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Tuesday, 21 October 2014

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Not enough progress made at north Cumbria's hospitals

An inspection of north Cumbria's hospitals has revealed a catalogue of concerns, including safety issues caused by staff shortages.

Cumberland Infirmary photo
Cumberland Infirmary

A new report, unveiled today by the chief inspector of hospitals, confirms that Carlisle's Cumberland Infirmary and Whitehaven's West Cumberland Hospital are to remain in special measures until the issues are addressed.

The North Cumbria University Hospitals NHS Trust was one of 11 nationally to be given the failing status in July last year.

It followed concerns about higher than expected death rates and care standards, prompting Sir Bruce Keogh to launch a review.

Inspectors have now been back to revisit the hospitals and ruled that not enough progress has been made.

Both the Carlisle and Whitehaven hospitals are now rated as 'requiring improvement', though the Penrith Birthing Centre is rated 'good'.

Issues include staff shortages, bed pressures and delayed or cancelled appointments.

The trust needs to up its game in several areas, including safety, effectiveness, responsiveness and leadership.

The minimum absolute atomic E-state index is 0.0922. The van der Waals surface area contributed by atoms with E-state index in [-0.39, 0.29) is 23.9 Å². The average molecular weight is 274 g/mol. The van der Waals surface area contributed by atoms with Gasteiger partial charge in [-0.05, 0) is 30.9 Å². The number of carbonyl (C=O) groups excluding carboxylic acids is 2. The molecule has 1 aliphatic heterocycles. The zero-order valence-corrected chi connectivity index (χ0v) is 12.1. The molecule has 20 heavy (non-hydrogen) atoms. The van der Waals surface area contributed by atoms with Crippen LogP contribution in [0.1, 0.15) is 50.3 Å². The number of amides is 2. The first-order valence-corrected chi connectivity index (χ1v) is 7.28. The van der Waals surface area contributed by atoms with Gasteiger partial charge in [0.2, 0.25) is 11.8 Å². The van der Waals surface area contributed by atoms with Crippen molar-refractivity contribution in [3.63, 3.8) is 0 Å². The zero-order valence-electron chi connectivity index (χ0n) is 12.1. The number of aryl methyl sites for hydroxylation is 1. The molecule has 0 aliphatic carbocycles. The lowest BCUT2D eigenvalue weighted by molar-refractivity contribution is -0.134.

It was, however, rated good for caring, with staff praised by chief inspector Professor Sir Mike Richards for their "compassion and support" for patients.

The trust has been told it must make improvements in a number of areas, with staffing levels to be addressed as a matter of urgency.

Only once progress can be demonstrated on all of the requirements will the hospitals be taken out of special measures.

Prof Richards said: "I recognise that North Cumbria has been working hard over the last year to make improvements. While we did see some signs of this improvement when we inspected, the trust still has a long way to go before it reaches the required standard."

See today's News & Star for an in-depth report about the findings and reaction

Have your say

Firstly the maternity unit at west cumberland whitehaven is closing after hearing it first hand off a consultant by the end of the year plus other departments they are keeping quiet about, and secondly why are its facilities closing i strongly suggest the county bucks up its attitude we live on the door step of a major nuclear plant,with another being built shortly,in the event of a disaster however slim it is criminal to disregard this as if anything major occurs we have no facilities available within 50 miles in either direction,now that is what i call a national discrace and the people of cumbria left to get on with it in the event,what a nightmare scenario that would be mass casualties an no hospitals,what a wonderfull legacy we have in front of us.All for the sake of sending budgeted money to the north east who have taken over the trust.

Posted by James O on 22 July 2014 at 17:09

I can understand, Sam, how you feel. There is big vacuum of information, trust Managers, on news media talk about improving mortality rate (Death), and yes it has improved.

They do not want to talk about morbidity, complication, cancelled operations, delay in transport etc